About the Department 2017-04-14T12:25:29+00:00

About the Department of Molecular Microbiology and Immunology

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Consistently tackling hard questions in the quest of curing or treating ailments

The ongoing vision of the Department of Molecular Microbiology and Immunology (MMI) is to build up a world-class research program to address some of the biggest problems plaguing public health and human health. Department faculty members have made and will continue to make strides in the areas of tumor virology, microbial infection, AIDS, autoimmune diseases and cancer.

The department is continuously seeking ways to collaborate, to use modern technologies and techniques, to develop top-of-the-line infrastructure and to recruit the best researchers. In addition, MMI has outstanding core facilities including flow cytometry and sorting, confocal microscopy, mass spectrometry, metabolomics and Biosafety Level 3. The department’s long-term vision is to build up a robust research program that can make high impact contributions to scientific knowledge. The department also aims to adapt quickly in response to evolving research topics of pathogens and immune diseases and ultimately contribute to the development of therapies and vaccines against pathogens and immune diseases.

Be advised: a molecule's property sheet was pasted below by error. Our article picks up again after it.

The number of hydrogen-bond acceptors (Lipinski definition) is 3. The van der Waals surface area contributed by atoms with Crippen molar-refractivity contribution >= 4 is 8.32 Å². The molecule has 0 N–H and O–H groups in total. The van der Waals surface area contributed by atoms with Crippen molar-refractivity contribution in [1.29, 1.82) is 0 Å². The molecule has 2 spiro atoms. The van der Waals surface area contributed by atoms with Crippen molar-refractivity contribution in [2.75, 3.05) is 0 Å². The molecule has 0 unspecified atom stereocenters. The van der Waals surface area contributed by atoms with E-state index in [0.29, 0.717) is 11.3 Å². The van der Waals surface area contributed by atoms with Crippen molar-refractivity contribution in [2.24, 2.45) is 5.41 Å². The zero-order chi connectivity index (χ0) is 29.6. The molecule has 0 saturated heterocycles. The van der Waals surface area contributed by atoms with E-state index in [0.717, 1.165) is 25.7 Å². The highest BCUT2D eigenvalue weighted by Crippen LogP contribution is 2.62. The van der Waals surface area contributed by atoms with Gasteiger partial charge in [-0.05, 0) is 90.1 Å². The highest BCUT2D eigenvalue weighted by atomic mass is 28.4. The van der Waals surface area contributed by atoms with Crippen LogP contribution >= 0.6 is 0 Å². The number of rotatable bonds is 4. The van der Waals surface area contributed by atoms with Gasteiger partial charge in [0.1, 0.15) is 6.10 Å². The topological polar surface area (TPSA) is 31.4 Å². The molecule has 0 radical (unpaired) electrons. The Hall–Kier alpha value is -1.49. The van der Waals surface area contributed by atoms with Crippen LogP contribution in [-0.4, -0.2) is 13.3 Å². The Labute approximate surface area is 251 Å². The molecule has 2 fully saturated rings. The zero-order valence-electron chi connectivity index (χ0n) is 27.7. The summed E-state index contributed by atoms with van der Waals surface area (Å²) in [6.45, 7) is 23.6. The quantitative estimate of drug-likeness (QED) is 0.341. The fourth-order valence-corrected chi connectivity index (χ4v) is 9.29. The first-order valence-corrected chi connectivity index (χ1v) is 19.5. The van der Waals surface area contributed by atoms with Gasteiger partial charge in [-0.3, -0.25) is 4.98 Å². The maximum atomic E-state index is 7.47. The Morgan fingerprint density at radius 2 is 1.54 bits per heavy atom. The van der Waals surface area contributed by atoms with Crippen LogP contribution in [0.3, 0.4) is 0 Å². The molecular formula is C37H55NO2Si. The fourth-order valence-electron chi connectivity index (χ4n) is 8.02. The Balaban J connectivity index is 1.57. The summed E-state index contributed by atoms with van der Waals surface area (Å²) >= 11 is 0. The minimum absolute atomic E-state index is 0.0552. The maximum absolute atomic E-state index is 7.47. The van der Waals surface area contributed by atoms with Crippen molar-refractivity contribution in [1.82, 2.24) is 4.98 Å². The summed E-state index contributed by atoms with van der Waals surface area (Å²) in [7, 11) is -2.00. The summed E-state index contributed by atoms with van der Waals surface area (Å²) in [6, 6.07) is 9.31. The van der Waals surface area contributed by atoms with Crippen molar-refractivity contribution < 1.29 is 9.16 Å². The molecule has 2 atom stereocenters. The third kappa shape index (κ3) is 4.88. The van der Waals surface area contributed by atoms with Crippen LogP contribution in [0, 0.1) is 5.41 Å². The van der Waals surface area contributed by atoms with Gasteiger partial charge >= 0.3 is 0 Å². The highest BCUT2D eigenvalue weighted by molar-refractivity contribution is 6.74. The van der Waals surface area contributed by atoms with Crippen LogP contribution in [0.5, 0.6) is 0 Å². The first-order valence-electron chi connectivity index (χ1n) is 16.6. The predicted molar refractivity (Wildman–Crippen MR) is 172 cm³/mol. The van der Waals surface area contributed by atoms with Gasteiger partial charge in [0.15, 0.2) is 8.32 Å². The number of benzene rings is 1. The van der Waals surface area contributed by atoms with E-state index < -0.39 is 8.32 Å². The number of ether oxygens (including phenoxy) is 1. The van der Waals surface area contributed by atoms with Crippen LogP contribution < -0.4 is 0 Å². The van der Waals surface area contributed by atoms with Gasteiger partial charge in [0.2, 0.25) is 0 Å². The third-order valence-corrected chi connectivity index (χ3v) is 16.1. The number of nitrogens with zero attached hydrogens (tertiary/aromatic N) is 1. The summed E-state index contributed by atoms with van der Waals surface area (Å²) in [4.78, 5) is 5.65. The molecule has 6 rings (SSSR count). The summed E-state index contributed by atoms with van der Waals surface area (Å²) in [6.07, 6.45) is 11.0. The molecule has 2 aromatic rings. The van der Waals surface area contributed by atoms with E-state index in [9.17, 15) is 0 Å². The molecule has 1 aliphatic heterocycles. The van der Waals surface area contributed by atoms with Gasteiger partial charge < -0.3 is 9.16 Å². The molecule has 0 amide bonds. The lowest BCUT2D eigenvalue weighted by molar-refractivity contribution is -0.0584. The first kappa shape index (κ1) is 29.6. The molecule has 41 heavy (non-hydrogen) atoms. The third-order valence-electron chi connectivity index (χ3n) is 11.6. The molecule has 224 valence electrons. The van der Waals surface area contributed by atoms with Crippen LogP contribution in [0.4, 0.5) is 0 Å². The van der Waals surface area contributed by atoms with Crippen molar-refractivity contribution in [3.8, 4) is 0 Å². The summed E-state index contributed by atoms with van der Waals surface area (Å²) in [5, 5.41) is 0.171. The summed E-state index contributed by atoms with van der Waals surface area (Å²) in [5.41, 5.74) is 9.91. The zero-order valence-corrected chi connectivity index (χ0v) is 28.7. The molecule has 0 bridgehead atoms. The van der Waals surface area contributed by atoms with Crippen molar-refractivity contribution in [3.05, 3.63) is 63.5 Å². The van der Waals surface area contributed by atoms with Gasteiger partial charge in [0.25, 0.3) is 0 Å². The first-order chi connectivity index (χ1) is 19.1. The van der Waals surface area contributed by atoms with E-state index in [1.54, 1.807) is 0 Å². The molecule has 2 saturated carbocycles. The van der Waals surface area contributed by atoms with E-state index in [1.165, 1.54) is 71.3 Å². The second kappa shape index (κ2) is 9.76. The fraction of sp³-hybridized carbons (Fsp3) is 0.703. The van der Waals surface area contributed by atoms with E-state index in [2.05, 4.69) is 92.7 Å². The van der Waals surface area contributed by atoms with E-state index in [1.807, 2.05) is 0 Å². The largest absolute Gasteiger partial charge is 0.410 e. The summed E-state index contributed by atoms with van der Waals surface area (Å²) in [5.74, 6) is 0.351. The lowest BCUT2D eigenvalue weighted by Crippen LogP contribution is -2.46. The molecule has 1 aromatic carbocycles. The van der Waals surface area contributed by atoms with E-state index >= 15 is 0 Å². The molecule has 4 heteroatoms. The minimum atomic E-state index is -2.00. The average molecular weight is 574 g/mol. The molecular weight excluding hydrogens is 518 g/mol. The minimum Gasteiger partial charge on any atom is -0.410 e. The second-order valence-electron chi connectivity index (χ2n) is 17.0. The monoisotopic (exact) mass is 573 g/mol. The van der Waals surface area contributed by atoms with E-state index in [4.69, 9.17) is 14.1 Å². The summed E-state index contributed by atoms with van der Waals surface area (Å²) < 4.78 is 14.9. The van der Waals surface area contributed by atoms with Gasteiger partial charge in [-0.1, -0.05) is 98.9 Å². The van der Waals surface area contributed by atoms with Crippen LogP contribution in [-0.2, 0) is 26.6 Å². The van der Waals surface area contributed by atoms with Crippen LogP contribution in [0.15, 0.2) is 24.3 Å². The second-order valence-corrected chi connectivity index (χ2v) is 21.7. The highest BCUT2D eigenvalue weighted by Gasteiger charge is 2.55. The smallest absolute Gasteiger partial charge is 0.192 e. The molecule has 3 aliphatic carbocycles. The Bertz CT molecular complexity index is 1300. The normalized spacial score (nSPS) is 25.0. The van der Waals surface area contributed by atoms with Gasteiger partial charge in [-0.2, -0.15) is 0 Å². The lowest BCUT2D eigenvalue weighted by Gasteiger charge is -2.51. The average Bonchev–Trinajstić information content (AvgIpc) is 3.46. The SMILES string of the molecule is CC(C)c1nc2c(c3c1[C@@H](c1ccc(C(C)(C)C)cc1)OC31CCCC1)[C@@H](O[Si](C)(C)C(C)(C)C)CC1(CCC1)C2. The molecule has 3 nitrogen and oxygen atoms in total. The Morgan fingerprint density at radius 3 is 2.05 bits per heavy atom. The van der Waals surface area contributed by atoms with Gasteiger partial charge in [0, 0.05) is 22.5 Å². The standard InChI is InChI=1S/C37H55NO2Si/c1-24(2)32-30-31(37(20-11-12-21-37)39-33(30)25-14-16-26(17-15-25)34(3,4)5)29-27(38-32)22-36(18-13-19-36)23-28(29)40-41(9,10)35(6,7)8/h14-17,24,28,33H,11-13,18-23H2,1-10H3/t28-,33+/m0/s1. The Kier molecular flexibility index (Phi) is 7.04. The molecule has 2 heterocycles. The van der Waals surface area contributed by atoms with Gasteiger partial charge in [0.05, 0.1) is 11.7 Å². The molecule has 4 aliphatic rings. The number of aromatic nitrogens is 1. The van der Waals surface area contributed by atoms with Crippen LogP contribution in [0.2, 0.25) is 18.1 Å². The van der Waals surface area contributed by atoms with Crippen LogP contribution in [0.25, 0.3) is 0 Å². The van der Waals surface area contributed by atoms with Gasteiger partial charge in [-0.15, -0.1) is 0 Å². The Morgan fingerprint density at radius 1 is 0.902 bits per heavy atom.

Facts & Figures

  • 25 faculty
  • 22 laboratories
  • core facilities in flow cytometry, imaging core, mass spectrometry, metabolomics, and BSL3
  • courses and training at master’s, PhD, and postdoctoral levels
  • more than $18 million total cost in research grants
  • recent publications in top journals including Nature, Nature Biotechnology, Nature Communication, Immunity, Proceedings of the National Academy of Sciences (PNAS), Molecular Cell, etc.
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Our Mission

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The main mission of the Department of Molecular Microbiology and Immunology (MMI) is to understand the mechanisms behind pathogens and host immune responses – down to the molecular level whenever possible – in order to intelligently design vaccines, treatments and cures for diseases caused by infectious agents, genetic mutations and immunological abnormalities.